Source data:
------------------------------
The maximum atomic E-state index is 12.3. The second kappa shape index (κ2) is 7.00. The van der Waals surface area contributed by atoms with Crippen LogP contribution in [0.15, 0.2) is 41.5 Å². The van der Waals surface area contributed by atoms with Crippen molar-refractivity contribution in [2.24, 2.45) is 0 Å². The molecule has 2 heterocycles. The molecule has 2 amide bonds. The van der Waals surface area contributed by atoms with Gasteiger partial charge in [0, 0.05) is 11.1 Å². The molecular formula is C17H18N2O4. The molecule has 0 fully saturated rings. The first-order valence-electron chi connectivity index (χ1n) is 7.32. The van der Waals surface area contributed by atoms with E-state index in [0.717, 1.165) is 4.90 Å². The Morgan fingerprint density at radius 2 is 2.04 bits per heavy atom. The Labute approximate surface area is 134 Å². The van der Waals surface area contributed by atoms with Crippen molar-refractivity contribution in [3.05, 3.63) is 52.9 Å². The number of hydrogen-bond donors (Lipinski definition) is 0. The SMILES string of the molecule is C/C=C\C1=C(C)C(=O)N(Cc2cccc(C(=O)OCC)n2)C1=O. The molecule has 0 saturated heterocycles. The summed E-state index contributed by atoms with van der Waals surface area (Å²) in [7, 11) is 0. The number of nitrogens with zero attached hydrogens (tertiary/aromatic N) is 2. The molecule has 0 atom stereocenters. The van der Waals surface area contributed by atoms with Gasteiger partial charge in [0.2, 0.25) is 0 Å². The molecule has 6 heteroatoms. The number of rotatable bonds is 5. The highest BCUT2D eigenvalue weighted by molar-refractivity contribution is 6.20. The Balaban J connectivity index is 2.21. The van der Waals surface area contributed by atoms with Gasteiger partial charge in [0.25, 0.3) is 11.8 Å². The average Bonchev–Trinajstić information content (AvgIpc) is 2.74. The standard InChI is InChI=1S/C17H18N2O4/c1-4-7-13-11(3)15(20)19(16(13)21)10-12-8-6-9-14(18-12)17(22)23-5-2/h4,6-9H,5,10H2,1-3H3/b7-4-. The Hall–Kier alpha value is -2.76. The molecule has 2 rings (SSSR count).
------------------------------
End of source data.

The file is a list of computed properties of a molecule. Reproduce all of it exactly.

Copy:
The maximum atomic E-state index is 12.3. The second kappa shape index (κ2) is 7.00. The van der Waals surface area contributed by atoms with Crippen LogP contribution in [0.15, 0.2) is 41.5 Å². The van der Waals surface area contributed by atoms with Crippen molar-refractivity contribution in [2.24, 2.45) is 0 Å². The molecule has 2 heterocycles. The molecule has 2 amide bonds. The van der Waals surface area contributed by atoms with Gasteiger partial charge in [0, 0.05) is 11.1 Å². The molecular formula is C17H18N2O4. The molecule has 0 fully saturated rings. The first-order valence-electron chi connectivity index (χ1n) is 7.32. The van der Waals surface area contributed by atoms with E-state index in [0.717, 1.165) is 4.90 Å². The Morgan fingerprint density at radius 2 is 2.04 bits per heavy atom. The Labute approximate surface area is 134 Å². The van der Waals surface area contributed by atoms with Crippen molar-refractivity contribution in [3.05, 3.63) is 52.9 Å². The number of hydrogen-bond donors (Lipinski definition) is 0. The SMILES string of the molecule is C/C=C\C1=C(C)C(=O)N(Cc2cccc(C(=O)OCC)n2)C1=O. The molecule has 0 saturated heterocycles. The summed E-state index contributed by atoms with van der Waals surface area (Å²) in [7, 11) is 0. The number of nitrogens with zero attached hydrogens (tertiary/aromatic N) is 2. The molecule has 0 atom stereocenters. The van der Waals surface area contributed by atoms with Gasteiger partial charge in [0.2, 0.25) is 0 Å². The molecule has 6 heteroatoms. The number of rotatable bonds is 5. The highest BCUT2D eigenvalue weighted by molar-refractivity contribution is 6.20. The Balaban J connectivity index is 2.21. The van der Waals surface area contributed by atoms with Gasteiger partial charge in [0.25, 0.3) is 11.8 Å². The average Bonchev–Trinajstić information content (AvgIpc) is 2.74. The standard InChI is InChI=1S/C17H18N2O4/c1-4-7-13-11(3)15(20)19(16(13)21)10-12-8-6-9-14(18-12)17(22)23-5-2/h4,6-9H,5,10H2,1-3H3/b7-4-. The Hall–Kier alpha value is -2.76. The molecule has 2 rings (SSSR count).